Images of Revolution

I think the third image captures best in both form and content the idea of revolution as considered by Richard Price, Edmund Burke, and Thomas Paine.

In form, through the lack of specific landscape in favor of individual images that coexist in the work conceptually, rather than merely physically, this work evokes immediately the universality that any consideration of the concept of revolution in itself, outside of time and place, requires.  This sense of universality is essential to discourse on the essence of revolution, since an understanding of revolution itself must be extracted and distilled from drastically different times and places to be practically re-applied to still other times and places.

The specific images of this drawing, as well, intimate issues of revolution as discussed by Richard Price, Edmund Burke, and Thomas Paine.  The river as a primary figure in this picture calls to mind the concepts of time and change and natural, unstoppable progression that are so central to considerations of revolution.   The fountain easily evokes the violent, chaotic rebirth of a nation in revolution, and the continuous repetition of revolutions throughout time.   The image perhaps most suggestive, however, of a central aspect of revolution that particularly occupied all three of our writers is that of the woman without eyes featured in the center of this piece.  The great phantom that haunts all revolution is anarchy.  What better way to represent the terrifying blindness of anarchy and the alien terrain of rebirth in revolution than a wailing, distressed figure without eyes?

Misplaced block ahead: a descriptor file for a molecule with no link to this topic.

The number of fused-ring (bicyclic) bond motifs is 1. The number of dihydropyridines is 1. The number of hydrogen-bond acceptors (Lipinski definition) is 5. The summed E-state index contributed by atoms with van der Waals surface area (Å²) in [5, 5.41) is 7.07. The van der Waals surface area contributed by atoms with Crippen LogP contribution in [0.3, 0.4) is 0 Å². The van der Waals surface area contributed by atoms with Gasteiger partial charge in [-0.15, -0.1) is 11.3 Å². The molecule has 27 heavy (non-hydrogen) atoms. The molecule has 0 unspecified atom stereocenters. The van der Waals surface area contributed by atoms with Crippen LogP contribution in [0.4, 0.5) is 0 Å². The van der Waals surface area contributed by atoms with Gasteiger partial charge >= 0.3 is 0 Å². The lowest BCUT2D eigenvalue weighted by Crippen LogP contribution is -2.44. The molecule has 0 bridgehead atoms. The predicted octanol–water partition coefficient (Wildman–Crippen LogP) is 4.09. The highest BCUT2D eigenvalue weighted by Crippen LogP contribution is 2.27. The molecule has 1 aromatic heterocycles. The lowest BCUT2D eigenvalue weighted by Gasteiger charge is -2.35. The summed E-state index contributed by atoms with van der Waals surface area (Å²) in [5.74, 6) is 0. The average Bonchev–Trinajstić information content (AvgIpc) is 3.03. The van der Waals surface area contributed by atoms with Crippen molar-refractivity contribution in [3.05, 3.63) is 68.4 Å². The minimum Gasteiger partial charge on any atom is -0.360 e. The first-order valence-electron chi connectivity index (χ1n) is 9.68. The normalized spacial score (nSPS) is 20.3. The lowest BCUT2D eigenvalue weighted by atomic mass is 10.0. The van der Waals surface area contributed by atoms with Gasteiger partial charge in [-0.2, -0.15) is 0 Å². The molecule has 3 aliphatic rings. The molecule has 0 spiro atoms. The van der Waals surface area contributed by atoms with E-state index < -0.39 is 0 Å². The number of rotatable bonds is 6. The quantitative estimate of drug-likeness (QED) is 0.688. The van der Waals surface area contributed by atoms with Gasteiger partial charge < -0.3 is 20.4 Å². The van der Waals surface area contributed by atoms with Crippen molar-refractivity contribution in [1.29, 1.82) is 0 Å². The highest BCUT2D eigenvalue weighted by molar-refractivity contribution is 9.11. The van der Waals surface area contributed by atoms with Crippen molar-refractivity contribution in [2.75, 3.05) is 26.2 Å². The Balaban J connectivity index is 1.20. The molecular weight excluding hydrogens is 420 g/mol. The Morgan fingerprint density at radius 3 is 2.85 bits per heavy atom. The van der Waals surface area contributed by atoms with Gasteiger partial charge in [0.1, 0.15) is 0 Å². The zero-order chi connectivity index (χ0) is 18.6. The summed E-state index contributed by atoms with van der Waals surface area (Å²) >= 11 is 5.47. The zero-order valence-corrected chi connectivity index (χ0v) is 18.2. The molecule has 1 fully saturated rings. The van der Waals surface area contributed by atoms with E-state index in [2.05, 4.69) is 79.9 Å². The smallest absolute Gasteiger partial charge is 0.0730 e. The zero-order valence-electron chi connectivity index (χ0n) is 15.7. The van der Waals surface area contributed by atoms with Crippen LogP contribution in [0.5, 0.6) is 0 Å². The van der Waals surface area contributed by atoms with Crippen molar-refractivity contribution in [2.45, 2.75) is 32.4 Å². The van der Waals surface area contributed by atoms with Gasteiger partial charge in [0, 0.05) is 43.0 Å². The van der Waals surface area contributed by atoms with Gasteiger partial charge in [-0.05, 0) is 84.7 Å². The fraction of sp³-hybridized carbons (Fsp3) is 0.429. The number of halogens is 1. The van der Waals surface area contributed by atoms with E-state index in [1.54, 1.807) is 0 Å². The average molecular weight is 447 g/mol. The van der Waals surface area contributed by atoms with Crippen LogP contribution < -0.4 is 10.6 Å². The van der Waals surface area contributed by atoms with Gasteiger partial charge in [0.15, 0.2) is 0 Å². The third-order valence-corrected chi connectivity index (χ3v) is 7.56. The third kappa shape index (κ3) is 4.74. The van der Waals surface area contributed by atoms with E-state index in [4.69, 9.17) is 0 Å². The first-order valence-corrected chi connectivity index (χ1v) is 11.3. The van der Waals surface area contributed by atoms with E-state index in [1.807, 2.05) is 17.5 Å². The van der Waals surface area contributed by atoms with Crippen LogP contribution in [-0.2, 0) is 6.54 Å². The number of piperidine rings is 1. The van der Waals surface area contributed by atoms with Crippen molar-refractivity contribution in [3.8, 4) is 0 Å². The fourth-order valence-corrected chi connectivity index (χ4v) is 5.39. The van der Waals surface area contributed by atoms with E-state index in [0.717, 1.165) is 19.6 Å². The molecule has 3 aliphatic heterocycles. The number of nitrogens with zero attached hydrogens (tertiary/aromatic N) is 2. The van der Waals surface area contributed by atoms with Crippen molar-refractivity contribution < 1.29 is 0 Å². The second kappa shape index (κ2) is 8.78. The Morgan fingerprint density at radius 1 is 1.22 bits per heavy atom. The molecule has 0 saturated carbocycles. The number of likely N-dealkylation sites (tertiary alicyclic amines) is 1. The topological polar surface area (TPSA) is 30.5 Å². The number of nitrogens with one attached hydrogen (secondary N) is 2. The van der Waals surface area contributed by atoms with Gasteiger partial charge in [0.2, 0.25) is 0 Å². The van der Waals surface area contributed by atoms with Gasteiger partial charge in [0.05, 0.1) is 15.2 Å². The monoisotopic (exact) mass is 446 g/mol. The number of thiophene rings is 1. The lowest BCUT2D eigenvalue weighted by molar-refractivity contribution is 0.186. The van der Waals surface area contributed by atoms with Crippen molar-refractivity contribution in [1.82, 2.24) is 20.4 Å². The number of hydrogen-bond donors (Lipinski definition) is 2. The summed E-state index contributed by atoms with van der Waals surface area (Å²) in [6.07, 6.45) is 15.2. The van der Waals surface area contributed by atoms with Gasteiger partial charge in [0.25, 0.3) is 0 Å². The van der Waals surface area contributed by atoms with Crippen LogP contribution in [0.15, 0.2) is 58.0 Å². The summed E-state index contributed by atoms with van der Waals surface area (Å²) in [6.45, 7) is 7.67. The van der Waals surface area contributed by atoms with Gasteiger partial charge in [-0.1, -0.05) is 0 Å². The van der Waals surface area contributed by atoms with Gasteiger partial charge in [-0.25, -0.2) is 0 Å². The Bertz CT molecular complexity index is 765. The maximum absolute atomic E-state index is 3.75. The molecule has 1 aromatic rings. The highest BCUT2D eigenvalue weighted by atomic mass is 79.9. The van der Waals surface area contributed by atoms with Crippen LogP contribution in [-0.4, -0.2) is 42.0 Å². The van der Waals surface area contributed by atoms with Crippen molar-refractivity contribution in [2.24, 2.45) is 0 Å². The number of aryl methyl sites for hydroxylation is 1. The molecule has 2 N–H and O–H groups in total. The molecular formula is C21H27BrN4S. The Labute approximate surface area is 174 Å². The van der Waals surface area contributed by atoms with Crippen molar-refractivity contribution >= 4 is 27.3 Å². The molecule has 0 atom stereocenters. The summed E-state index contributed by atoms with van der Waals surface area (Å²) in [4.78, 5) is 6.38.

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~ by mahler1860 on September 20, 2012.

One Response to “Images of Revolution”

  1. mahler1860, great job on a concise and clear post, as you draw on only the parts of the image that pertain to your argument. I appreciated the tying together of all three authors through the river and woman without eyes, but the connections are perhaps a bit too universal and not allowing room for distinct differences. Not too much material in this post goes beyond classroom discussion, but the final anarchy theme is especially interesting and would be worth further discussion. How would Wordsworth weigh in on this?

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